|River Findhorn, Strathdearn, Moy & Dalarossie Parish, Invernesshire|
My interest in Moy and Dalarossie stems from my dissertation research as many of the emigrants who ended up in Scotch Settlement came from here, or one of the surrounding parishes. People left in droves as the population of this parish declined by about 50% between 1755 and 1851. This statistic is even more impressive when one bears in mind that infant mortality was decreasing and life expectancy was increasing. In the 18th and 19th century there were many heritors (landowners) in the parish; but the main one was the MackIntosh, Chief of Clan Chattan.
Tracing emigrants in this parish was tricky as the parish register was destroyed by a fire about 1787, which is intriguing because the Kirk Session records survive. They must have been kept in different places. Unfortunately, many of the emigrants were born before 1787. Additionally, while the Mackintosh Estate rentals exist for a good portion of the late 18th century, few of the emigrants were his tenants. These factors, and others, make connections to the parish almost impossible to prove for many emigrants.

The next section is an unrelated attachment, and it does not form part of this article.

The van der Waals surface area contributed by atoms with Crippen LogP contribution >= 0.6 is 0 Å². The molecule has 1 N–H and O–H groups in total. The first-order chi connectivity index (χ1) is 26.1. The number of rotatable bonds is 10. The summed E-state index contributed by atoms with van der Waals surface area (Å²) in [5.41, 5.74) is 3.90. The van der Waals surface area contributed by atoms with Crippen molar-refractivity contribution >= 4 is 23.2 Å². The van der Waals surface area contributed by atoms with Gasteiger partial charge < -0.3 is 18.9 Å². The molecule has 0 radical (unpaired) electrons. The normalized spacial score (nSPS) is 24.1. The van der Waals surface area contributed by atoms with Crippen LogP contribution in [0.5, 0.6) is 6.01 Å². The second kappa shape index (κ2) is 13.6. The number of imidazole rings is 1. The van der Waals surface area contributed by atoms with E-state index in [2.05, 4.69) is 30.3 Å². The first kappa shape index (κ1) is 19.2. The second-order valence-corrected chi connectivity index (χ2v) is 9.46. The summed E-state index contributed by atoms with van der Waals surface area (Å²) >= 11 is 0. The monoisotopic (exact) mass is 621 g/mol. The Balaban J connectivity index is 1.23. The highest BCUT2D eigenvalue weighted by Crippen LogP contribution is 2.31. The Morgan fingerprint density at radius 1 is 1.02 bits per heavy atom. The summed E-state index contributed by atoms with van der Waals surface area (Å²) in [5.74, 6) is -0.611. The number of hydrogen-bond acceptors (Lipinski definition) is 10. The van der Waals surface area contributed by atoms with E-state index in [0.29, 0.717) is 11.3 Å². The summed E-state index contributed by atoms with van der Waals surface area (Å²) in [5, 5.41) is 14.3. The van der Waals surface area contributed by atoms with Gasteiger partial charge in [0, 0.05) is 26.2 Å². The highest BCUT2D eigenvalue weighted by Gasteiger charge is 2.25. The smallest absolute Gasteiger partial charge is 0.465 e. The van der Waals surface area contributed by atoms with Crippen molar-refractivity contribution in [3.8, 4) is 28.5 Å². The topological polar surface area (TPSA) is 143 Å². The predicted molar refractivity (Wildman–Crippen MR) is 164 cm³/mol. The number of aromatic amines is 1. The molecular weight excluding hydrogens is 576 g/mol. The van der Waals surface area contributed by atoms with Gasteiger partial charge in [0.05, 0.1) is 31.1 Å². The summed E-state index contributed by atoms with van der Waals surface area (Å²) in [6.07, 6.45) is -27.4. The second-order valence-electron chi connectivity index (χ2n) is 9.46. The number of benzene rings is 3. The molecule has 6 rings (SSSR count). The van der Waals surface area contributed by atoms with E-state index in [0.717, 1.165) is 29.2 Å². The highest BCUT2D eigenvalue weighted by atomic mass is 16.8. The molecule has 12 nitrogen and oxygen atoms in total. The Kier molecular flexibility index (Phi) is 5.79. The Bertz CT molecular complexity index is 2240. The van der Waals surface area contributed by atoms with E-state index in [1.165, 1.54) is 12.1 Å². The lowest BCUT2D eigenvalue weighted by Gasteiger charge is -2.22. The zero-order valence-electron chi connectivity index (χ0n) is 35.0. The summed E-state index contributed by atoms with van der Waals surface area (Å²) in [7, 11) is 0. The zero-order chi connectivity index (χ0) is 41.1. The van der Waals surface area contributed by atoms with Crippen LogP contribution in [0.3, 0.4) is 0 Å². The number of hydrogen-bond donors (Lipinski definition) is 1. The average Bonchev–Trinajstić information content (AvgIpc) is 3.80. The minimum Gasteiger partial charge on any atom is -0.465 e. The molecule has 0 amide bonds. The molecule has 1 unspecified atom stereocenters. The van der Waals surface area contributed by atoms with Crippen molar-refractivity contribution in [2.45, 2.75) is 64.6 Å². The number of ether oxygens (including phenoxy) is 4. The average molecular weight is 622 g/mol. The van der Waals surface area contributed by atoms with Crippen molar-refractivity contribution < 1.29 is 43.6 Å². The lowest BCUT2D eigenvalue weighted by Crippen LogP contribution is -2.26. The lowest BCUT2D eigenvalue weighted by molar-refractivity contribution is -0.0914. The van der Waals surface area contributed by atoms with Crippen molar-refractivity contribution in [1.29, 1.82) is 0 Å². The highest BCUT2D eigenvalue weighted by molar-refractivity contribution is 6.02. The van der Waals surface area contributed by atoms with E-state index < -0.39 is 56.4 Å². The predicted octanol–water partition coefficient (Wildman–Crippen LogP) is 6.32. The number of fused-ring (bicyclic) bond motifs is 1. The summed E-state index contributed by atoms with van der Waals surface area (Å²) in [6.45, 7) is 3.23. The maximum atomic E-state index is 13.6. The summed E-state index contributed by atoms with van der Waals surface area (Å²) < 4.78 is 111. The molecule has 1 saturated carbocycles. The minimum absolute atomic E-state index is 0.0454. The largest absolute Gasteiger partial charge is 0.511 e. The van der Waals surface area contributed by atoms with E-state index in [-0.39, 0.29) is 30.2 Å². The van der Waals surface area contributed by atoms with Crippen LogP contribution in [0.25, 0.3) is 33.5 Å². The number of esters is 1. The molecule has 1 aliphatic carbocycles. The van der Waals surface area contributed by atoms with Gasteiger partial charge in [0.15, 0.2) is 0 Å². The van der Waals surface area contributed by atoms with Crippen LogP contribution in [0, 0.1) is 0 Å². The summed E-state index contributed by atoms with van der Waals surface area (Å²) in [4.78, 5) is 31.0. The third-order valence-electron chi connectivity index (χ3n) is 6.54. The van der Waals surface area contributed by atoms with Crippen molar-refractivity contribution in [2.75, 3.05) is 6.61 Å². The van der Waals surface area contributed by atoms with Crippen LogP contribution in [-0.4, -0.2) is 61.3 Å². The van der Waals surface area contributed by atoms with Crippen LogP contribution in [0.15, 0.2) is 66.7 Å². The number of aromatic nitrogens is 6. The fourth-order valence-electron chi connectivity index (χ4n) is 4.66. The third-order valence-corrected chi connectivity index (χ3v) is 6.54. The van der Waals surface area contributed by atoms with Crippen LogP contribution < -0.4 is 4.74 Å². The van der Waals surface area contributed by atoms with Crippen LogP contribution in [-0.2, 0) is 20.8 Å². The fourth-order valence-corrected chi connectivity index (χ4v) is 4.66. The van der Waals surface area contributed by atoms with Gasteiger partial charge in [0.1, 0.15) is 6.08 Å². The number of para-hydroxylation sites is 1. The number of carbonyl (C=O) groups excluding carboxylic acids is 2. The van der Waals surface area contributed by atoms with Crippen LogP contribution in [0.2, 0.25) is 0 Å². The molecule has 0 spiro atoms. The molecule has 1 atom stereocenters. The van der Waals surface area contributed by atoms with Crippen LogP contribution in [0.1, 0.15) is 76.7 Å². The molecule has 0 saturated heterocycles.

But despite these setbacks, the Moy and Dalarossie OPR has one wee surprise in store for the family historian. The minister, or whoever had access to the register, made a copy of the 1821 and 1831 census and lists all inhabitants of each farm. The ages and relationships are not included, but many, many names are. So, if your family didn't leave the parish until after these censuses, then you might just be in luck. While the parish records are pretty good for the late period, the census will enable you to see which families were tenants on the same farm. This is important as co-tenants were often related to each other.
The Moy & Dalarossie OPR is available on microfilm from the Family History Library (FHL) for viewing at your local Family History Center. The official details are: Microfilm of O.P.R. ms. no. 105 in the New Register House, Edinburgh. I would imagine they would also be available from Scotland's People. As I've never used the site, I don't know for sure; also I'm not certain in they would index the census. The microfilm might be your best bet.